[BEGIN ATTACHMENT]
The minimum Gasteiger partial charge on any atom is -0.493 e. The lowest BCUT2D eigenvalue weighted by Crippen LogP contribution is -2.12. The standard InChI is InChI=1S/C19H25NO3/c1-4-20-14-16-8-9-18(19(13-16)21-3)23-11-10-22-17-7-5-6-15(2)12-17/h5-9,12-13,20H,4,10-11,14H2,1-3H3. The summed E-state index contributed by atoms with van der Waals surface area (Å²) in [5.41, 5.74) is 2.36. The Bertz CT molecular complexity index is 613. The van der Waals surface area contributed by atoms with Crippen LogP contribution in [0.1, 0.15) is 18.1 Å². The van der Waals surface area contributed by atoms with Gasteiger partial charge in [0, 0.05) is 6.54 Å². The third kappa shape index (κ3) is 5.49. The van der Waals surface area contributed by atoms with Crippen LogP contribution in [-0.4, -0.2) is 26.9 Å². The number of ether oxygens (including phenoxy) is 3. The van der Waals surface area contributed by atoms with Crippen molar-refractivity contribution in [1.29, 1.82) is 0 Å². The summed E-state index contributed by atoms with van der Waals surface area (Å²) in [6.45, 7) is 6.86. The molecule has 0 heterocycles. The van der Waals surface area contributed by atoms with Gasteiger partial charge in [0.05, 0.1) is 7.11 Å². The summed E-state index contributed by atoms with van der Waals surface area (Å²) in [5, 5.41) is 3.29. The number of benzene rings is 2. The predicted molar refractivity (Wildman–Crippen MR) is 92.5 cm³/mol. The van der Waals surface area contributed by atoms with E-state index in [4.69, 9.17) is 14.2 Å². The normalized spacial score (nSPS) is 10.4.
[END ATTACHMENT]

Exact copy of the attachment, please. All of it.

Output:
The minimum Gasteiger partial charge on any atom is -0.493 e. The lowest BCUT2D eigenvalue weighted by Crippen LogP contribution is -2.12. The standard InChI is InChI=1S/C19H25NO3/c1-4-20-14-16-8-9-18(19(13-16)21-3)23-11-10-22-17-7-5-6-15(2)12-17/h5-9,12-13,20H,4,10-11,14H2,1-3H3. The summed E-state index contributed by atoms with van der Waals surface area (Å²) in [5.41, 5.74) is 2.36. The Bertz CT molecular complexity index is 613. The van der Waals surface area contributed by atoms with Crippen LogP contribution in [0.1, 0.15) is 18.1 Å². The van der Waals surface area contributed by atoms with Gasteiger partial charge in [0, 0.05) is 6.54 Å². The third kappa shape index (κ3) is 5.49. The van der Waals surface area contributed by atoms with Crippen LogP contribution in [-0.4, -0.2) is 26.9 Å². The number of ether oxygens (including phenoxy) is 3. The van der Waals surface area contributed by atoms with Crippen molar-refractivity contribution in [1.29, 1.82) is 0 Å². The summed E-state index contributed by atoms with van der Waals surface area (Å²) in [6.45, 7) is 6.86. The molecule has 0 heterocycles. The van der Waals surface area contributed by atoms with Gasteiger partial charge in [0.05, 0.1) is 7.11 Å². The summed E-state index contributed by atoms with van der Waals surface area (Å²) in [5, 5.41) is 3.29. The number of benzene rings is 2. The predicted molar refractivity (Wildman–Crippen MR) is 92.5 cm³/mol. The van der Waals surface area contributed by atoms with E-state index in [4.69, 9.17) is 14.2 Å². The normalized spacial score (nSPS) is 10.4.